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From Meghan to Michelle: 10 celebrities who used their star power for good in 2018
STARS from Buckingham Palace to Bollywood and Hogwarts used their fame in 2018 to highlight a list of global challenges from climate change, to disease and women's rights. Here, in no particular order, are 10 celebrities who took a stand in the past year in efforts to make a positive impact on the world:
Meghan Markle: Since marrying into Britain's royal family in May, the American actress has vowed to shine a light on women's rights. She was also snapped wearing "slave-free" jeans from Outland Denim in Australia, which sparked a run to buy the trousers, and collaborated with survivors of London's Grenfell Tower fire to produce a community-led cookbook.
Emma Watson: Best known as Hermione in the Harry Potter films, Watson used 2018 to campaign for the #MeToo movement, donating a million pounds (S$1.73 million) to a fund that supports charities fighting sexual abuse. In October, Watson wrote an open letter to end restrictive abortion laws from India to Ireland. She was also photographed wearing a earrings fashioned from shrapnel and undetonated bombs from Laos.
David Attenborough: The nonagenarian broadcaster of nature documentaries used 2018 and the annual United Nations' climate talks in Poland to stand with young people and voice the need for urgent progress on climate action.
Amitabh Bachchan: Bollywood veteran Amitabh Bachchan cemented his popularity in India when he spent more than 40 million rupees (S$782,890) to clear the loans of farmers after an agricultural crisis left many of them in extreme poverty.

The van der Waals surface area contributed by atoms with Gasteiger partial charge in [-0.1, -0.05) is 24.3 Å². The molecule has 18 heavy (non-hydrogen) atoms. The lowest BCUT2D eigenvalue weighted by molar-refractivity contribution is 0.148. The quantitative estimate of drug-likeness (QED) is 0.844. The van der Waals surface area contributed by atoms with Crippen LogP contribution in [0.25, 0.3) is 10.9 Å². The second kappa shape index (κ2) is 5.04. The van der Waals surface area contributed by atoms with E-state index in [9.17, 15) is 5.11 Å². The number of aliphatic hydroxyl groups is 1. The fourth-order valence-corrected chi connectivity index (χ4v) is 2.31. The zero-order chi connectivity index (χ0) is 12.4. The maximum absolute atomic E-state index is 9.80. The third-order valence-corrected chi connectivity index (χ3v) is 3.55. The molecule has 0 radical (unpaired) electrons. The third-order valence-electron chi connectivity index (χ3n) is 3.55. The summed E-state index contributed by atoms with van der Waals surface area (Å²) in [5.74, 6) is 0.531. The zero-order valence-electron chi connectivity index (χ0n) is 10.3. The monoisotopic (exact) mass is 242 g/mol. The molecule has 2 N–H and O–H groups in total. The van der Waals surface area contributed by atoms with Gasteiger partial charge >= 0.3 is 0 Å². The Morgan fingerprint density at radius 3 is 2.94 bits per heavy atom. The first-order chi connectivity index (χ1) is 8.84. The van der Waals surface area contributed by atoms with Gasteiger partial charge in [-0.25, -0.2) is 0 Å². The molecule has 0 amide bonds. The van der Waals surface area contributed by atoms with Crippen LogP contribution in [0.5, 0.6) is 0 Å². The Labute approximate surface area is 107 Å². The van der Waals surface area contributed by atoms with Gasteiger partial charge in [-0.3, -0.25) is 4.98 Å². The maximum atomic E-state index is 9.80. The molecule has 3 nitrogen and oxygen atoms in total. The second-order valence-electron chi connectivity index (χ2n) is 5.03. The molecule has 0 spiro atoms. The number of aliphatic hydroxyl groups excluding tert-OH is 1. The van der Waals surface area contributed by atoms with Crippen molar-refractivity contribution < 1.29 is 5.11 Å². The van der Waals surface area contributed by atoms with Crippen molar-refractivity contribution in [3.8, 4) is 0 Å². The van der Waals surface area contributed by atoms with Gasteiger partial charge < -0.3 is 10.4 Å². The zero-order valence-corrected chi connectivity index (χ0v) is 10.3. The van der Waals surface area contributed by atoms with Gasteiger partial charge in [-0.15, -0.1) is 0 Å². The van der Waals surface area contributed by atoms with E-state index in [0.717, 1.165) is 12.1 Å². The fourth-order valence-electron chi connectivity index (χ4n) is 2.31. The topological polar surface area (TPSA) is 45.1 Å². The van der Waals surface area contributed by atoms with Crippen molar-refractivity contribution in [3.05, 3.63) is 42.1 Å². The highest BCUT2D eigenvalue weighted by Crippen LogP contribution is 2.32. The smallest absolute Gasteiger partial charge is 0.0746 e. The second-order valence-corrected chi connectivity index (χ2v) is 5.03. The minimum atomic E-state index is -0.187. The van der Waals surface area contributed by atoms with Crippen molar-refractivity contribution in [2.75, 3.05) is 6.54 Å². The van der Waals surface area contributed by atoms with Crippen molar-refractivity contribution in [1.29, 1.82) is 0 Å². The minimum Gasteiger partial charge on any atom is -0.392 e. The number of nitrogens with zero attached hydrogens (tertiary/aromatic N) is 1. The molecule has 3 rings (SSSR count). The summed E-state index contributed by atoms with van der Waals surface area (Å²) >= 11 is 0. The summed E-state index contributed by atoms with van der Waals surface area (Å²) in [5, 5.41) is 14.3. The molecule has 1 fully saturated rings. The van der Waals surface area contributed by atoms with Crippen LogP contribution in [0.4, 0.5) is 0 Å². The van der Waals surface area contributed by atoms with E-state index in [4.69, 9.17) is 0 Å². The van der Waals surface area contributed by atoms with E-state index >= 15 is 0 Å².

Elton John: The British singer-songwriter, a long-time advocate for LGBT+ rights, called for more to be done to support those living in poverty to gain better access to HIV/AIDS medical treatment, describing the lack of access a "disgrace".
Millie Bobby Brown: The teen star of hit Netflix series Stranger Things became the United Nations' children's agency Unicef's youngest goodwill ambassador this year, vowing to raise issues around children's rights, education, poverty and work to end bullying. "It's a dream come true," Brown said.
Michelle Obama: The former US first lady has been promoting her memoir globally and speaking up for women's rights and girls' education. Obama, who grew up in a working class household in Chicago, said she wanted to empower women to seek hope in a difficult political and social climate.
David Beckham: The former English football captain joined a campaign to reinvigorate the global fight against malaria, launched by charity Malaria No More UK. The retired athlete starred in a short film in which he was swarmed by mosquitoes to highlight that malaria continues to kill about 445,000 people a year, according to the World Health Organization (WHO).
Cate Blanchett: The Australian actress and United Nations' refugee goodwill ambassador spoke out about the Rohingya crisis, urging nations to do more to support refugees fleeing Myanmar for Bangladesh. Blanchett, who has won two Oscars, warned of a "race against time" to protect Rohingya refugees.
Princess Beatrice: The British princess, eighth in line to the throne, campaigned to tackle online abuse and cyber-bullying, especially against young women and girls. She is part of a wider anti-bullying movement promoted by celebrities such as Kendall Jenner and Cara Delevingne to "Be Cool Be Nice". REUTERS